Peaceful. Schooling. Reef Safe. Hardy. Might even breed in your aquarium. What more could you want? Most cardinals stay under about 4 inches and some barely reach two inches so they can be kept in even small aquariums. Most of them can also be kept in small groups so instead of having just one or two big fish, you can have the color and activity of a small school!

4. Hawkfish

Hawkfish earn their name by perching on rocks and corals, then swooping down on an unsuspecting meal (NOT good tankmates for shrimp or tiny fish), but most of the time they hop around the tank from perch to perch. Tons of personality, generally friendly towards anything too big to eat, and easy to feed. You can find hawkfish in lots of different colors and variety and with maximum sizes ranging from two to twelve or more inches.

5.  Rabbitfish and Foxfaces

These fish are some of the hardest-working but most overlooked fish in the trade! They graze on lots of different types of algae, including the notorious hair algaes and bubble algaes, and will feed on most other aquarium foods as well. They don’t bother inverts or smaller fish and most bigger fish will leave them alone. Just don’t touch their dorsal spines – they’re venomous.


6. Hamlets

Not many fish can get along in larger, more aggressive community tanks, but hamlets are one of them! These fish aren’t for community tanks with small tankmates, but they are interesting and unique additions to larger community tanks with fish like angels, tanks, groupers and triggers.

7. Jawfish

One of my personal favorites! Jawfish might not be the most visible fish for your aquarium but they may be the most fun to watch. Many jawfish will decorate the entrance to their burrow with larger pieces of substrate or shells and will spend their time guarding their little threshold while darting in and out for food. Might not be as flashy as other fish, but a whole lot more fun!

8. Polyps and Mushrooms

These are not so much overlooked as underappreciated. Sure, some hardcore collectors will pay $50+ per polyp of some rare zoanthid polyps, but most polyps and mushroom are just recommended as starter corals or as something for new aquarists to start with as they dabble in the reef side of the hobby. Polyps and mushroom can be so much more! They come in lots of different colors and varieties and will usually spread around your aquarium to form a living mat over the rocks and even on the glass. Polyps and mushrooms both are usually sold on various sizes of rocks with one or more types on a single rock. Easy to care for, undemanding, easy to propogate…polyps and mushroom deserve more respect than we give them!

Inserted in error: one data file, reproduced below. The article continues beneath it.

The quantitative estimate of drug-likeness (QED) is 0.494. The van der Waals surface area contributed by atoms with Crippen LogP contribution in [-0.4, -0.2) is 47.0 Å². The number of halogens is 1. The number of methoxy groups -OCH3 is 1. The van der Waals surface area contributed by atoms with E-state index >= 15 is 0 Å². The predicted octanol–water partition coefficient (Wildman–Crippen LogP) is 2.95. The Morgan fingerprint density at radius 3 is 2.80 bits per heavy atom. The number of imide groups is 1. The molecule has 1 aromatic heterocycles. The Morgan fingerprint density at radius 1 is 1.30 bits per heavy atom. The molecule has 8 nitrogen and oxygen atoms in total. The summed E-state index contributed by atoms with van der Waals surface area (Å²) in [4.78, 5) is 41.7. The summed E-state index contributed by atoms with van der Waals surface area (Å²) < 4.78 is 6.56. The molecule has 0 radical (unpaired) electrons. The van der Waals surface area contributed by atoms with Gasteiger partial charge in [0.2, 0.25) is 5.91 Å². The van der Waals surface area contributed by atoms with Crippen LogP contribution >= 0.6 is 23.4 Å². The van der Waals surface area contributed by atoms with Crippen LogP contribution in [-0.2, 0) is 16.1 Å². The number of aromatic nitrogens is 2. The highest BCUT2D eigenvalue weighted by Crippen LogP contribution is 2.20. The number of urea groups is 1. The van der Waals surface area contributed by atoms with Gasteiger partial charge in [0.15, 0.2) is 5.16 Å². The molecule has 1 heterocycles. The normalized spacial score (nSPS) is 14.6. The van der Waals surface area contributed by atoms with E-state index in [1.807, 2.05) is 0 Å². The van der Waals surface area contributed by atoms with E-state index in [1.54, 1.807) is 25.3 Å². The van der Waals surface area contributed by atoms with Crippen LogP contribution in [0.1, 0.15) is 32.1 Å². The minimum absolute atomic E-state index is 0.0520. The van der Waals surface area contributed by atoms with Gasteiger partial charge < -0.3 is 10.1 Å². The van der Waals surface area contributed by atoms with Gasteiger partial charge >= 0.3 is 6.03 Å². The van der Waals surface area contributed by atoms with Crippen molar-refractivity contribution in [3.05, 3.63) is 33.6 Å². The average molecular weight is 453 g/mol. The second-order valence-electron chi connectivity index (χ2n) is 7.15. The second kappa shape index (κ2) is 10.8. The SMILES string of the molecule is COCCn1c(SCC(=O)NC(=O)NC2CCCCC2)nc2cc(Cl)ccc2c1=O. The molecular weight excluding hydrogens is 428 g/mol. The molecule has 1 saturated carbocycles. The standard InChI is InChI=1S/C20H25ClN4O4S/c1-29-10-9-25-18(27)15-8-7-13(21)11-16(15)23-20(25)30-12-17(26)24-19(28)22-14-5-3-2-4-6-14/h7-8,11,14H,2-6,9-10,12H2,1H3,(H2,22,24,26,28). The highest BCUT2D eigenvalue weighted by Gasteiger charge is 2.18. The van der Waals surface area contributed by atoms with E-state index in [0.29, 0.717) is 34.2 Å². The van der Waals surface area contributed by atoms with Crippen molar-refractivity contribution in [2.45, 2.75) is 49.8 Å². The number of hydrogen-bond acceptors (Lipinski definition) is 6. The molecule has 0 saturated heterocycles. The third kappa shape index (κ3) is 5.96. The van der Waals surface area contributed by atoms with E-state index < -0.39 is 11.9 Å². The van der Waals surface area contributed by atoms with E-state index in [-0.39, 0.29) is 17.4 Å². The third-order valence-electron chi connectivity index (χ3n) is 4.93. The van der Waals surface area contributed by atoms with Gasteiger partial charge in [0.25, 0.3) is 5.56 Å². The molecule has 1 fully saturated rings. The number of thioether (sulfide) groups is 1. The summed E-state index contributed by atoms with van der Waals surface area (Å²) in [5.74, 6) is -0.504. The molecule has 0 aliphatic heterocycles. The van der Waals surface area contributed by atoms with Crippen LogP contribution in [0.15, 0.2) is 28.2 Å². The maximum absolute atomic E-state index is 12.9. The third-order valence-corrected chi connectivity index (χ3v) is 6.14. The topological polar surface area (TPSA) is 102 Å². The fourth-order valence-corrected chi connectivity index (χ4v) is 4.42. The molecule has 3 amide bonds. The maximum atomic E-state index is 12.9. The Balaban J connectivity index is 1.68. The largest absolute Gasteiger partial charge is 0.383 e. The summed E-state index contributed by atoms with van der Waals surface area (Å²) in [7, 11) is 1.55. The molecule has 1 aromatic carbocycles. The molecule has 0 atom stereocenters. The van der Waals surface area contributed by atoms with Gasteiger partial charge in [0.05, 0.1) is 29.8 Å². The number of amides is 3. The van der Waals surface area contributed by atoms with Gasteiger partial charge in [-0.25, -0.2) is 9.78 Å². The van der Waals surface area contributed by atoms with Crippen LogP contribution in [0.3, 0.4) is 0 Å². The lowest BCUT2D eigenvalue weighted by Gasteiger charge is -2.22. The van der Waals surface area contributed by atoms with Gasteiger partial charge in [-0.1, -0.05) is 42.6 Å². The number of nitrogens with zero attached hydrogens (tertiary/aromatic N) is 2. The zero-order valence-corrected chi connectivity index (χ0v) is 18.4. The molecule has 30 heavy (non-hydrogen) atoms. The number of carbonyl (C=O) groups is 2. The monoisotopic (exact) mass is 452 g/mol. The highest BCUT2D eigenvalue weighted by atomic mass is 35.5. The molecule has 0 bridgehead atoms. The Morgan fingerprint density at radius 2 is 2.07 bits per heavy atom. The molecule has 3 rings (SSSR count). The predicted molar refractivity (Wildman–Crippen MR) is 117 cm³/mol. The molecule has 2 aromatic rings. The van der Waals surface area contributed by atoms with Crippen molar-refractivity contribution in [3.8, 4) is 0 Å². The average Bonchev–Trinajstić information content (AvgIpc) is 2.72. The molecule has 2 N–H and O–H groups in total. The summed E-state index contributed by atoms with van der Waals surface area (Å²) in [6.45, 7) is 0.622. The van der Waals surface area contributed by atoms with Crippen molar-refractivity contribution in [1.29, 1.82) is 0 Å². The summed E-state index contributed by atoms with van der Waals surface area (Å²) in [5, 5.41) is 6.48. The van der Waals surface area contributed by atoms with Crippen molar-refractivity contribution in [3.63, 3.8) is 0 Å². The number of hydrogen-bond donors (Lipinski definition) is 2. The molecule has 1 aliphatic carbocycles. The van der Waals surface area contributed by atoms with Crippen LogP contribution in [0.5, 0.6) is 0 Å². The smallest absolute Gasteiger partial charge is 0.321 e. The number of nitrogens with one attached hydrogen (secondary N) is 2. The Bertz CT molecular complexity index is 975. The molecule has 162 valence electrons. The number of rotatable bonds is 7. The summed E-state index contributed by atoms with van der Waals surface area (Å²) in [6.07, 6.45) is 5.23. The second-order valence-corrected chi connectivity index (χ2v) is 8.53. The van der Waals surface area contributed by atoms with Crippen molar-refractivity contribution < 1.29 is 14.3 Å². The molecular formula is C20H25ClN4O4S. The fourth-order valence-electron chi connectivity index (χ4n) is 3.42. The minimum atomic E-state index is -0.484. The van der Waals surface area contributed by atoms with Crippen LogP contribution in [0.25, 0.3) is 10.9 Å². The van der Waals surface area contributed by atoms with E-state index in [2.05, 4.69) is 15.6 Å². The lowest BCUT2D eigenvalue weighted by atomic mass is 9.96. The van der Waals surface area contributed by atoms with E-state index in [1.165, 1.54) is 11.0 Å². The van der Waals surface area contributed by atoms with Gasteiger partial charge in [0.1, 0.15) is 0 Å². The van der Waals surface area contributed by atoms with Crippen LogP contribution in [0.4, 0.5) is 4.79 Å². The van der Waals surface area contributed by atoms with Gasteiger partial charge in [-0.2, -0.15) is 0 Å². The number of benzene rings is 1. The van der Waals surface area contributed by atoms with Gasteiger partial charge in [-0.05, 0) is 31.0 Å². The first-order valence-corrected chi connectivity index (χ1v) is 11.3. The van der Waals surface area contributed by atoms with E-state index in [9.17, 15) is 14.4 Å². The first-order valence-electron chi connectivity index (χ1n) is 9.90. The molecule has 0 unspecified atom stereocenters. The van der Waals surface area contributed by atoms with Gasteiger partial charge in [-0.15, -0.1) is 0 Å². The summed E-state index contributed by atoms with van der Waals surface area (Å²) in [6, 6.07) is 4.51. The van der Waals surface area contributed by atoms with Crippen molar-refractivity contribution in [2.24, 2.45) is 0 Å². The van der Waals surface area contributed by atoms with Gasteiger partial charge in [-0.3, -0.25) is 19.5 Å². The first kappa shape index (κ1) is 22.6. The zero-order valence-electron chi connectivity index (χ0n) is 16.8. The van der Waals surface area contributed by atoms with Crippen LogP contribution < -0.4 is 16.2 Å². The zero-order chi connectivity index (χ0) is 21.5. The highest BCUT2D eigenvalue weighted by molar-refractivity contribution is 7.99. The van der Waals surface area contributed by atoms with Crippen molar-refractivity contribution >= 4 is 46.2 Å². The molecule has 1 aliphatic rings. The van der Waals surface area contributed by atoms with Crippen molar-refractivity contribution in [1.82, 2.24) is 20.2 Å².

9. Gorgonians

Yellow Deepwater GorgonianAquarists with low light can be very restricted with what types of corals they can keep in their tank. Gorgonians are an excellent alternative. Some species like bright green Encrusting Gorgonians benefit for decent light, but most species are strictly filter feeders and do not need light to survive. The branching forms like the Yellow Deepwater Gorgonian or fancy Sea Fans have a recognizably “coral-like” appearance with soft branches that can move and sway in the flow of your tank.

10. Leather Corals

Leather corals aren’t as popular as their flashy stony coral counterparts but they can be just as dramatic in a reef tank. Like the polyps, mushroom, and gorgonians, most leather corals are undemanding and don’t need a lot of extra care. With the exception of the rare bright yellow or green leather, most leather are shades of tan, pink and purple and don’t need a lot of light or even pristine water to thrive.

Until Next Time,


Scientists design aquariums for the blind

Eileen here. The blind and visually impaired  have greater access than ever before to activities that have been off-limited in the past, but until very recently they have not been able to enjoy the beauty and activity of a colorful aquarium like the rest of us. A group of scientists is working to change this. The Georgia Tech Center for Music Technology is designing what they have dubbed “The Accessible Aquarium.”

The Accessible Aquarium is fitted with cameras and sensors that track the movement of the different colored fish and sends the data back to a computer system. The data is then translated into different pitches, instruments and sounds that change with the speed and movement of the fish. The center is also hoping to be able to apply this technology to venues like zoos and museums as well as aquariums. According to a recent Yahoo! Tech news article, the researchers “wanted to help people with disabilities do something that’s more fun and than functional.”

Georgia Tech Center for Music Technology: http://gtcmt.coa.gatech.edu/

Yahoo! Tech article: http://tech.yahoo.com/news/ap/20081217/ap_on_hi_te/tec_techbit_audio_aquarium